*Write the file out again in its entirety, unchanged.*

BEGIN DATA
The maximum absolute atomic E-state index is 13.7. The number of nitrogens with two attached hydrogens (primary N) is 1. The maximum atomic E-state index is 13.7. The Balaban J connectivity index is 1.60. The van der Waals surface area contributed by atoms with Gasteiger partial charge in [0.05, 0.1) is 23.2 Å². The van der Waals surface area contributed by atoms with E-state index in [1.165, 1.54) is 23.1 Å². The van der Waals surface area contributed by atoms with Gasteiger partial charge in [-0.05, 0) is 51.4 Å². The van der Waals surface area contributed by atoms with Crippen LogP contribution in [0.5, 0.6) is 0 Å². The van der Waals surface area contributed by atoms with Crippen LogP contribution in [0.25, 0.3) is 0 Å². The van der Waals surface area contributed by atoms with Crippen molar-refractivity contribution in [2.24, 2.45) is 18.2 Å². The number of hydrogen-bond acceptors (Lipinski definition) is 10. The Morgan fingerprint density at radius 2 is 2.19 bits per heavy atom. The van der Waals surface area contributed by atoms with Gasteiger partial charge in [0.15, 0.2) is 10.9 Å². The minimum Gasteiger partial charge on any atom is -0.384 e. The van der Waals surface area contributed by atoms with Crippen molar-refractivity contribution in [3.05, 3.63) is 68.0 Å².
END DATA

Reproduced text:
The maximum absolute atomic E-state index is 13.7. The number of nitrogens with two attached hydrogens (primary N) is 1. The maximum atomic E-state index is 13.7. The Balaban J connectivity index is 1.60. The van der Waals surface area contributed by atoms with Gasteiger partial charge in [0.05, 0.1) is 23.2 Å². The van der Waals surface area contributed by atoms with E-state index in [1.165, 1.54) is 23.1 Å². The van der Waals surface area contributed by atoms with Gasteiger partial charge in [-0.05, 0) is 51.4 Å². The van der Waals surface area contributed by atoms with Crippen LogP contribution in [0.5, 0.6) is 0 Å². The van der Waals surface area contributed by atoms with Crippen LogP contribution in [0.25, 0.3) is 0 Å². The van der Waals surface area contributed by atoms with Crippen molar-refractivity contribution in [2.24, 2.45) is 18.2 Å². The number of hydrogen-bond acceptors (Lipinski definition) is 10. The Morgan fingerprint density at radius 2 is 2.19 bits per heavy atom. The van der Waals surface area contributed by atoms with Gasteiger partial charge in [0.15, 0.2) is 10.9 Å². The minimum Gasteiger partial charge on any atom is -0.384 e. The van der Waals surface area contributed by atoms with Crippen molar-refractivity contribution in [3.05, 3.63) is 68.0 Å².